PHOENIX (AP) — A law enforcement officer provided a rare glimpse into the inner workings of Sheriff Joe Arpaio's office on Tuesday during a contempt-of-court hearing in which the officer said the sheriff was to blame for ignoring a 2011 order that barred his signature immigration patrols.
Sgt. Brett Palmer, once a supervisor on Arpaio's immigrant smuggling squad, described a tense exchange with the sheriff about the court order and said the sheriff's office was driven by a need to garner publicity for the sheriff.
Palmer described what he said was the prevailing ethic at Arpaio's office: "That it's our duty to make the sheriff look good to the media and the public," he said.
The four-day civil contempt hearing got underway in a packed courtroom that included immigrant rights advocates and critics who have had political tangles with Arpaio in the past. The hearing marks the boldest attempt to hold the normally defiant sheriff personally responsible for his actions.
Arpaio has acknowledged disobeying a judge's pretrial order in a racial profiling case that barred his immigration patrols. Rank-and-file officers weren't told about the injunction, leaving them to violate the order for about 18 months.
The sheriff also has accepted responsibility for his agency's failure to turn over traffic-stop videos in the profiling case and bungling a plan to gather such recordings from officers once some videos were discovered.
Arpaio could face fines if he's found to be in civil contempt. The judge has warned that Arpaio will have to pay any fines out of his own pocket and can't stick taxpayers with the tab.
Palmer said he drew up training materials that would help officers comply with the 2011 order, but those lessons were never carried out. "It was contrary to the goals and objectives of the sheriff," he said.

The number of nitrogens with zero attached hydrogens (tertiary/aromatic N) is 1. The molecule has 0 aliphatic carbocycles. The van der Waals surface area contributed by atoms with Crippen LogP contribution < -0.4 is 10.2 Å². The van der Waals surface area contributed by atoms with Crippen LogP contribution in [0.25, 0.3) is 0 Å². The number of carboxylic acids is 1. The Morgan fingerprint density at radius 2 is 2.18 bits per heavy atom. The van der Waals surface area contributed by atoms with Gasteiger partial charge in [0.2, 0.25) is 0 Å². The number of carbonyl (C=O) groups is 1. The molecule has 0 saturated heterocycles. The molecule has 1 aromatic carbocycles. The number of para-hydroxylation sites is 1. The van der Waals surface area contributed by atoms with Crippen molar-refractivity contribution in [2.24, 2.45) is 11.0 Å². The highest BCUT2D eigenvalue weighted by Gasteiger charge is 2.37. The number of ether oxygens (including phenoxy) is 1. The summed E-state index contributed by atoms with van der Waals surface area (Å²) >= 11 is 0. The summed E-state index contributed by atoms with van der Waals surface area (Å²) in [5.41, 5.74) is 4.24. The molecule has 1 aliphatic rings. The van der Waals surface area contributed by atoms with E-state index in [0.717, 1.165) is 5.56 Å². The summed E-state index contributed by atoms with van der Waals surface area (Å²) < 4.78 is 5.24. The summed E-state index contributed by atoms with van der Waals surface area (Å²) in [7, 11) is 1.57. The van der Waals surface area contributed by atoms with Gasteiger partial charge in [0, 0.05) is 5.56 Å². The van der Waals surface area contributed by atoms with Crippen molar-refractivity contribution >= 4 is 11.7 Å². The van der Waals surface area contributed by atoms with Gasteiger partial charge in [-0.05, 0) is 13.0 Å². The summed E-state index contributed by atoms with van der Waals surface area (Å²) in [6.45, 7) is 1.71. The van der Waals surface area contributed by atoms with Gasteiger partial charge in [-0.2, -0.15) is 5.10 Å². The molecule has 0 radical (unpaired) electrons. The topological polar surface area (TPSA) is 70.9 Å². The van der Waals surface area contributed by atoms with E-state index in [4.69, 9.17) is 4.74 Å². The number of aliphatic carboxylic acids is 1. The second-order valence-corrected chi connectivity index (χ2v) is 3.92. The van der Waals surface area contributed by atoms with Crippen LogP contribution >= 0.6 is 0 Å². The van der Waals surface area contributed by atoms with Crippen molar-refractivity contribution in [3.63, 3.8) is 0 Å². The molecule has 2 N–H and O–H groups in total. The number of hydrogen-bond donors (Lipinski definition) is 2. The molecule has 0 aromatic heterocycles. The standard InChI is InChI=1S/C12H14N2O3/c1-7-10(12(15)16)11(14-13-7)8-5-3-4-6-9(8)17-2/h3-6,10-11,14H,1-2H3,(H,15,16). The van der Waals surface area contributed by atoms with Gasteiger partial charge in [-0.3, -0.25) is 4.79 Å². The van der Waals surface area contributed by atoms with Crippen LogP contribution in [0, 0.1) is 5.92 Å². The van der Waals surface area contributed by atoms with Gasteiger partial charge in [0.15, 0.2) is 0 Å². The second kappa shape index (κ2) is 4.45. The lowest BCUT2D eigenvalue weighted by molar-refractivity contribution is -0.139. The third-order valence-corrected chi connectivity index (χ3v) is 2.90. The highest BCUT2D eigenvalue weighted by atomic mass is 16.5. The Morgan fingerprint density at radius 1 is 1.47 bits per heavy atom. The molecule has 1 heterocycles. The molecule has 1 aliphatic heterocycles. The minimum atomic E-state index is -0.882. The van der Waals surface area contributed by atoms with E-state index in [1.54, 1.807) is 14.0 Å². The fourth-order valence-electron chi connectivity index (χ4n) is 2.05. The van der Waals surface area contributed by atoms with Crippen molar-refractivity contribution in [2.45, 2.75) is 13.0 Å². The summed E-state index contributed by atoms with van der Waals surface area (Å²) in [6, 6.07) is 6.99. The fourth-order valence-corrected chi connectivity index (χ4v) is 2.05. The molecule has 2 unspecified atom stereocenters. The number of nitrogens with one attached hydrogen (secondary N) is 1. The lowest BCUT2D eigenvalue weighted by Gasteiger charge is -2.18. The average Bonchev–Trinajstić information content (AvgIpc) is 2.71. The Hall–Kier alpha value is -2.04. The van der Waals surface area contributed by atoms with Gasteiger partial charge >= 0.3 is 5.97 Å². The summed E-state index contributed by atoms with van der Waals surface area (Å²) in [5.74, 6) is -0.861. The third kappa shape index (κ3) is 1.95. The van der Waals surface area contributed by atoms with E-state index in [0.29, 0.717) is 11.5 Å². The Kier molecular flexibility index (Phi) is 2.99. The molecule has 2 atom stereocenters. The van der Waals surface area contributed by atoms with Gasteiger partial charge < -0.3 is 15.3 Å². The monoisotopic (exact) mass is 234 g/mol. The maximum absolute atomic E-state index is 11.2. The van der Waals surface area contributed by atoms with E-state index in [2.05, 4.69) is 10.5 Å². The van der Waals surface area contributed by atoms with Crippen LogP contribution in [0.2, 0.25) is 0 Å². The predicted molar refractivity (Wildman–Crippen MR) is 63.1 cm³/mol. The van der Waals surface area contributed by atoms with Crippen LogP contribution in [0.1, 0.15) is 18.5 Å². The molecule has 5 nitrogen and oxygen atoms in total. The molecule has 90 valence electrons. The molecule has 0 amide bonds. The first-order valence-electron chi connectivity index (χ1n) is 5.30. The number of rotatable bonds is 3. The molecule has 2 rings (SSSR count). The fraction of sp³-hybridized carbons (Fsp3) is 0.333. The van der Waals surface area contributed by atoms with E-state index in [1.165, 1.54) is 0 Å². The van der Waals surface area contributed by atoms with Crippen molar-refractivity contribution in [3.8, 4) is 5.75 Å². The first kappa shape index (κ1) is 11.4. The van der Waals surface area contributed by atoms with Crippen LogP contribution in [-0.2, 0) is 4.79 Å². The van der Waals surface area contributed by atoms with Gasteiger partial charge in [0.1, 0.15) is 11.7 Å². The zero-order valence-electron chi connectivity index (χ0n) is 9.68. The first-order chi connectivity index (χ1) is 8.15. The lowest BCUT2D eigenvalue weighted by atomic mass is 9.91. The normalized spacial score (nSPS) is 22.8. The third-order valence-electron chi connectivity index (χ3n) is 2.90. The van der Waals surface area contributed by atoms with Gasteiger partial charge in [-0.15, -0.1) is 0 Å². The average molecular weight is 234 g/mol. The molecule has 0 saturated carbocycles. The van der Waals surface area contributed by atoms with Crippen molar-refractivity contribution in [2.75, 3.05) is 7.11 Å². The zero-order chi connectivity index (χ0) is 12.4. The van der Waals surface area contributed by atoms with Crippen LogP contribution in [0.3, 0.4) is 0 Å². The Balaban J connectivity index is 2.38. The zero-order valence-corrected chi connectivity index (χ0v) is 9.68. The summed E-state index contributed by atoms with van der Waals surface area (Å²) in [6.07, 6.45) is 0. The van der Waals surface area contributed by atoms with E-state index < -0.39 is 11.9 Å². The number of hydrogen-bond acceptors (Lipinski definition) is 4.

Arpaio looked on without expression as Palmer criticized him. It's unclear when Arpaio will be called to testify.
Palmer said the sheriff, about a month after the 2011 order was issued, became upset when learning that federal immigration authorities had refused to accept immigrants detained by the sheriff's office because they were in a suspected smuggling vehicle.
Without a state criminal violation to hold the immigrants, the sheriff's office was no longer able to detain them. Palmer planned to bring the immigrants to another federal immigration agency, but he was ordered to first call Arpaio, who ordered him not to release them.
"The sheriff took a very authoritative stance," Palmer said, noting that the sheriff raised his voice during the call but eventually backed down.
Under questioning by an Arpaio attorney, Palmer acknowledged that he has since been passed over for two promotions.
Palmer said the sheriff wanted to change the name of his signature squad from the human smuggling unit to the human smuggling division because using the word division would bring more media attention. He said he was asked to provide input on the sheriff's ill-fated idea to set up roadblocks aimed at targeting immigrants in the country illegally.